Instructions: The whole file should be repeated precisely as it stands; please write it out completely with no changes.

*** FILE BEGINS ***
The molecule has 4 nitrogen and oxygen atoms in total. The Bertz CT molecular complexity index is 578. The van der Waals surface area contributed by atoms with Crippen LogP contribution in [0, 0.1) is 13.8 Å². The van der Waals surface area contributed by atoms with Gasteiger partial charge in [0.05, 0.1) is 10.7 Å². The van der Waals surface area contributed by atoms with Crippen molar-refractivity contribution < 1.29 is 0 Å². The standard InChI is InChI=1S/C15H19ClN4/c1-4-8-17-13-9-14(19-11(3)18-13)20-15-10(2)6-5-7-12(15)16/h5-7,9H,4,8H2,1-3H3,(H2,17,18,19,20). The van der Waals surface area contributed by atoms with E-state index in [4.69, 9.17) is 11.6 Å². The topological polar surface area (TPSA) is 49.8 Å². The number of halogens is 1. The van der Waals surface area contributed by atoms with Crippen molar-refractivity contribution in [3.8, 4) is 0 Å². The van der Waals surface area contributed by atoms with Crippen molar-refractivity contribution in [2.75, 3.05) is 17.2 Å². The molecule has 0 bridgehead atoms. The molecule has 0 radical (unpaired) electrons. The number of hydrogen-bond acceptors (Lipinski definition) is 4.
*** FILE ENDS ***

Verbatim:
The molecule has 4 nitrogen and oxygen atoms in total. The Bertz CT molecular complexity index is 578. The van der Waals surface area contributed by atoms with Crippen LogP contribution in [0, 0.1) is 13.8 Å². The van der Waals surface area contributed by atoms with Gasteiger partial charge in [0.05, 0.1) is 10.7 Å². The van der Waals surface area contributed by atoms with Crippen molar-refractivity contribution < 1.29 is 0 Å². The standard InChI is InChI=1S/C15H19ClN4/c1-4-8-17-13-9-14(19-11(3)18-13)20-15-10(2)6-5-7-12(15)16/h5-7,9H,4,8H2,1-3H3,(H2,17,18,19,20). The van der Waals surface area contributed by atoms with E-state index in [4.69, 9.17) is 11.6 Å². The topological polar surface area (TPSA) is 49.8 Å². The number of halogens is 1. The van der Waals surface area contributed by atoms with Crippen molar-refractivity contribution in [3.8, 4) is 0 Å². The van der Waals surface area contributed by atoms with Crippen molar-refractivity contribution in [2.75, 3.05) is 17.2 Å². The molecule has 0 bridgehead atoms. The molecule has 0 radical (unpaired) electrons. The number of hydrogen-bond acceptors (Lipinski definition) is 4.